FareShare Glasgow & West of Scotland supports Homeless World Cup
11th July 2016
11th July 2016
11 July 2016
Tesco and FareShare are working together to provide almost 19,000 meals and 21,000 bottles of water to players and coaches in this summer’s Homeless World Cup, which kicked off yesterday in Glasgow.
Much of the food and water is being paid for by money raised from events held by Tesco colleagues. The rest will come through Tesco’s Community Food Connection initiative with FareShare FoodCloud, which sees unsold food from stores go to those in need.
Mel Young, who co-founded the tournament, said: “This is a remarkable gesture from Tesco, working in partnership with FareShare. The logistics of bringing players, coaches, and support staff, as well as the hundreds of volunteers together in Glasgow is significant, and the operational set-up of providing healthy meals three times a day is such a vital part of that.”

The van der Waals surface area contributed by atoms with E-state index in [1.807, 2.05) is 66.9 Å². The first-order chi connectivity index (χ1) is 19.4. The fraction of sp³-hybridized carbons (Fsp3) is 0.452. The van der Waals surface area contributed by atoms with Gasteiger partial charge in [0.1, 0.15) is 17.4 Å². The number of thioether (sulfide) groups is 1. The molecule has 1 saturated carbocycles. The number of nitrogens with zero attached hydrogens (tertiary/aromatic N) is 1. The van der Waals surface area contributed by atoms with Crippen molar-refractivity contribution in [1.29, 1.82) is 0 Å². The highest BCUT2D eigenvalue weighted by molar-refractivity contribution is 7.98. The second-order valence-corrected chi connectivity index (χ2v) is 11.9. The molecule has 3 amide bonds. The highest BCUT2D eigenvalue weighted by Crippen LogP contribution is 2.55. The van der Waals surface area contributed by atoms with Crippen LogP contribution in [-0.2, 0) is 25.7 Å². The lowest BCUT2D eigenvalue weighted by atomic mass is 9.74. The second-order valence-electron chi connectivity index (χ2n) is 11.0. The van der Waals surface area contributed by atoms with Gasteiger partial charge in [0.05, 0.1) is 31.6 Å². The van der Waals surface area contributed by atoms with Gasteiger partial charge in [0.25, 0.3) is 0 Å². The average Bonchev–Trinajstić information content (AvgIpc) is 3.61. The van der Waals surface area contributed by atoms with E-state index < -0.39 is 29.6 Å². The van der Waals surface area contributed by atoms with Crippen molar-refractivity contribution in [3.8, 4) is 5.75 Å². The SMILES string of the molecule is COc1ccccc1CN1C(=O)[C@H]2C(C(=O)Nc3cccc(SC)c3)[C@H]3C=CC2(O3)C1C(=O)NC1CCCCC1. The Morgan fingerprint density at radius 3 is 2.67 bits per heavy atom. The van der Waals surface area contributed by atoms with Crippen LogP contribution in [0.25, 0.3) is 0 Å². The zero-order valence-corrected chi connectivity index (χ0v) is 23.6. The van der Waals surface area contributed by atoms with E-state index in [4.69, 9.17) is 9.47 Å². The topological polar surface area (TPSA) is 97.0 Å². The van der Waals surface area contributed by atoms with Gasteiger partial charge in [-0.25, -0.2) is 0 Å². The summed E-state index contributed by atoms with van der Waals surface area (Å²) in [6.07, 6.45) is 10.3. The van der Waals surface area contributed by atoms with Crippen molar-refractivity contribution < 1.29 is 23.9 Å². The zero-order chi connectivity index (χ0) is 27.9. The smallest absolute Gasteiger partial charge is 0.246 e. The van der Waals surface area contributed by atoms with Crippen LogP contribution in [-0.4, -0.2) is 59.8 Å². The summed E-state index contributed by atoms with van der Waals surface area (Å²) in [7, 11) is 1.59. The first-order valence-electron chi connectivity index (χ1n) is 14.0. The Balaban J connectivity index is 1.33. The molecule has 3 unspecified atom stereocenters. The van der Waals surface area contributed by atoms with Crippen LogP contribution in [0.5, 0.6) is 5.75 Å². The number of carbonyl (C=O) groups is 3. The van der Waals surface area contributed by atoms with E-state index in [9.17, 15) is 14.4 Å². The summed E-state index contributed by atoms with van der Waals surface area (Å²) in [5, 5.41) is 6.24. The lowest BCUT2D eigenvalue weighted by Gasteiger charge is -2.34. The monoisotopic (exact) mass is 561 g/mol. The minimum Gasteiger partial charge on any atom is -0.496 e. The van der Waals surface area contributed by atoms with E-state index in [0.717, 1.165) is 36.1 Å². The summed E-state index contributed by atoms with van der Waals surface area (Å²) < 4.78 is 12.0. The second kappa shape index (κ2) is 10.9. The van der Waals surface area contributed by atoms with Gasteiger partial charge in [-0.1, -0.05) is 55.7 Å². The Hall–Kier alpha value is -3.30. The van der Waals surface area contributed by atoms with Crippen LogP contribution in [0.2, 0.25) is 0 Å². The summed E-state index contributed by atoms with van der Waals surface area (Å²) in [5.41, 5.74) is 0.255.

The event will see 48 men’s and 16 women’s teams from 52 countries compete from 10 to 16 July. As well as supplying the meals, water and around 3,500 bananas to players on site, Tesco will also provide each team with a guide for their stay in Glasgow via their community champion network.
Paul McCarter, Tesco store director, said: “Hosting the Homeless World Cup in Glasgow is a fantastic coup for the city. Our Community Food Connection programme already ensures unsold food is utilised by those who need it most so when the opportunity came up to feed the teams at this fantastic event, we were only too happy to come on board and help out.”
Gillian Kynoch, head of FareShare Scotland said: “FareShare Glasgow & the West of Scotland are thrilled to be partnering with Tesco in order to supply food and water to the players and coaches of this year’s Homeless World Cup. The tournament empowers and inspires homeless people to change their lives through the power of football, and we are proud to be collaborating with Tesco to support the event in Glasgow.”
The Homeless World Cup was set up by the International Network of Street Papers and Mel Young, founder of the Big Issue in Scotland, to inspire homeless people to change their lives.